I’ve written before about the considerations required for using .brand domains in advertising, and how a simple ‘back to basics’ approach to advertising theory can remind us of the most important aspects of audience, medium and recall.

AWS has done an excellent job here of applying solid ‘old-school’ advertising principles to a ‘new-school’ asset. And who would expect less of Interbrand’s number five ‘Best Global Brand’, especially one highlighted as one of the top growing brands in 2017?

You don’t get to a position like that by sticking to the status quo, and Amazon has really shown its mettle here.

For example, the decision to include ‘www’ in the call-to-action is a clever tool to avoid any possible confusion around the new .aws extension and to reinforce audience education that this is a legitimate address.

Also, given the ads appeared largely in locations where people are commuting, recall is vital for the success of the campaign – so the ‘build on’ branding and a call-to-action that sticks in audience’s minds are essential.

Throwing down the gauntlet

With almost 9,000 domains registered under .brand domains, momentum is undeniably growing. In fact, this isn’t even the first domain on .aws – Amazon has also created specific product domains like www.ecs.aws and www.kinesis.aws.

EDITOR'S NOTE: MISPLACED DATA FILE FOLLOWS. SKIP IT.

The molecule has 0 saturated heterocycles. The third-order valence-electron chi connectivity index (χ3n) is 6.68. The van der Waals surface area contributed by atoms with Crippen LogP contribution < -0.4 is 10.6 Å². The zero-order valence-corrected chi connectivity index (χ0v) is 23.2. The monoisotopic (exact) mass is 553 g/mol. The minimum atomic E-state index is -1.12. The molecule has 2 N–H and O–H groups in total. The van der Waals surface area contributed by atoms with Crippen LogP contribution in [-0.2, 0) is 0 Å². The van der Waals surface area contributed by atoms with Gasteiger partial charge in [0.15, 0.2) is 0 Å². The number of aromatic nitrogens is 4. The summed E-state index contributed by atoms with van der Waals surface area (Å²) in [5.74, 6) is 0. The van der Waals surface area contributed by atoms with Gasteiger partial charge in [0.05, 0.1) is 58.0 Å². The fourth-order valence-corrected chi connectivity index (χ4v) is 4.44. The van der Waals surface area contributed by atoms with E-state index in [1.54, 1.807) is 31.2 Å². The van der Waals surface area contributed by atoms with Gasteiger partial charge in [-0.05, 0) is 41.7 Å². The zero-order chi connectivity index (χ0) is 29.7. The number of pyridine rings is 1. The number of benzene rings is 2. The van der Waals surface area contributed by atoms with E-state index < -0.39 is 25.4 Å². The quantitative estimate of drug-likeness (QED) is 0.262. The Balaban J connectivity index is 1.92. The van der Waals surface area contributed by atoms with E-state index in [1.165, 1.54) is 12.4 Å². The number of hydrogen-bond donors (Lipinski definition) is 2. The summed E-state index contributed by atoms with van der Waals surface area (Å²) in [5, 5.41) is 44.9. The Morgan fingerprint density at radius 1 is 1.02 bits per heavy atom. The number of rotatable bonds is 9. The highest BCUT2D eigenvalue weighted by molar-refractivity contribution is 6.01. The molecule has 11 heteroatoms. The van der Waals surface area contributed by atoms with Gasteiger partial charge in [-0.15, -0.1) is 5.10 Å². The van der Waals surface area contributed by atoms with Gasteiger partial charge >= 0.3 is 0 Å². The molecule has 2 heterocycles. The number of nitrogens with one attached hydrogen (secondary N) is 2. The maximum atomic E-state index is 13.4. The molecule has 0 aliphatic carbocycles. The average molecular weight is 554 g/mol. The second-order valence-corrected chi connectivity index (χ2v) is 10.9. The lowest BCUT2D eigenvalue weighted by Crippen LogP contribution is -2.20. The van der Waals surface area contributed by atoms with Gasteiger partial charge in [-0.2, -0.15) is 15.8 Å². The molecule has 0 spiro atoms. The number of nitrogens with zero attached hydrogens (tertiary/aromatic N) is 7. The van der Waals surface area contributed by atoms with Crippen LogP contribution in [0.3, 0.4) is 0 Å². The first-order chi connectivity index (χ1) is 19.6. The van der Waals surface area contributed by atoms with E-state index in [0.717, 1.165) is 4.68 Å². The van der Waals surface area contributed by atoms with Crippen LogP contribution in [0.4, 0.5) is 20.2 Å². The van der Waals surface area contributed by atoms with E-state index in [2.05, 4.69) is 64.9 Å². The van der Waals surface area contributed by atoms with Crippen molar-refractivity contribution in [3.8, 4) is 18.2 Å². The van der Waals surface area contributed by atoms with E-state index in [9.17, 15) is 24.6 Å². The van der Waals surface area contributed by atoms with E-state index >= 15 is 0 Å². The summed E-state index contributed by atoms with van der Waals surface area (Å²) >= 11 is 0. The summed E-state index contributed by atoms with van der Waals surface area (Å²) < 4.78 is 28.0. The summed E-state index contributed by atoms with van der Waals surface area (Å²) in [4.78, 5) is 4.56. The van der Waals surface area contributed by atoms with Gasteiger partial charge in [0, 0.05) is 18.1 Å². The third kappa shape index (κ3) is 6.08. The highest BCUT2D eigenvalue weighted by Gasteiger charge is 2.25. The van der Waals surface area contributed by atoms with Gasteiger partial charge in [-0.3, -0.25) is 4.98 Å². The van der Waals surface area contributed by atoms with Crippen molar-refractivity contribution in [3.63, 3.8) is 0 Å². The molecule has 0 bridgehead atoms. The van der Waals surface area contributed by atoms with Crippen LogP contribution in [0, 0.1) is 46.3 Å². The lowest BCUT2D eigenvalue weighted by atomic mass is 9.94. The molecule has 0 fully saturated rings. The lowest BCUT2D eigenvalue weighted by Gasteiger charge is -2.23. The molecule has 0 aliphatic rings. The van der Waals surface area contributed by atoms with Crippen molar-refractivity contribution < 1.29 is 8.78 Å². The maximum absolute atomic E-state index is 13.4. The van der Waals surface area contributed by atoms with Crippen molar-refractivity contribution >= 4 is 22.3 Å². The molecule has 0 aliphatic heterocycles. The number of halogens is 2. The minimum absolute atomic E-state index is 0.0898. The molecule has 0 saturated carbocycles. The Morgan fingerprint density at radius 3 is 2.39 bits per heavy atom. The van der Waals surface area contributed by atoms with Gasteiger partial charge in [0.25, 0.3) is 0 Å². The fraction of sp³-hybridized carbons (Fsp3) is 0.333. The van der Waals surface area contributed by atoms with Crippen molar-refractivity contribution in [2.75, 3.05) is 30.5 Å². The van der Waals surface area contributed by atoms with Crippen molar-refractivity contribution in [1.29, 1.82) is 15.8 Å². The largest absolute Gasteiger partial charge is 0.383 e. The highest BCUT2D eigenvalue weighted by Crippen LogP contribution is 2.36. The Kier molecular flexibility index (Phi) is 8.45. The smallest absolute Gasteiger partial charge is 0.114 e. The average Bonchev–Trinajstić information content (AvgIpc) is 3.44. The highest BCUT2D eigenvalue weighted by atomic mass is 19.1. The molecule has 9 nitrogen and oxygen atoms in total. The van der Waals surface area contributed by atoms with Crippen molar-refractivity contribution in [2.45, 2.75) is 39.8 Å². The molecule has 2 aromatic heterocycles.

However in this burgeoning space there is still an opportunity to be a ‘first mover.’ Widespread advertising using a .brand domain is still something we’ve seen only sparingly, and Amazon has gone big here with its buildon.aws campaign.

It’s truly impressive to see a brand of this size get a campaign like this off the ground using its .brand domain.

And it’s not a stretch to say this serves as a challenge to other .brand applicants: tackle the challenges of internal engagement and take advantage of the unique branding opportunities offered by .brand domains – or be left behind by those who are.

GoDaddy acquired Neustar's registry business as of August 3, 2020.

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Part 2: How should I present .brand domains in advertising?

Part 2: How should I present .brand domains in advertising?

Part 2: How should I present .brand domains in advertising?

How do I choose the right option for my brand?

By Tony Kirsch, Head of Professional Services at Neustar

In my recent article, I discussed the question of how to represent .brand domains in advertising.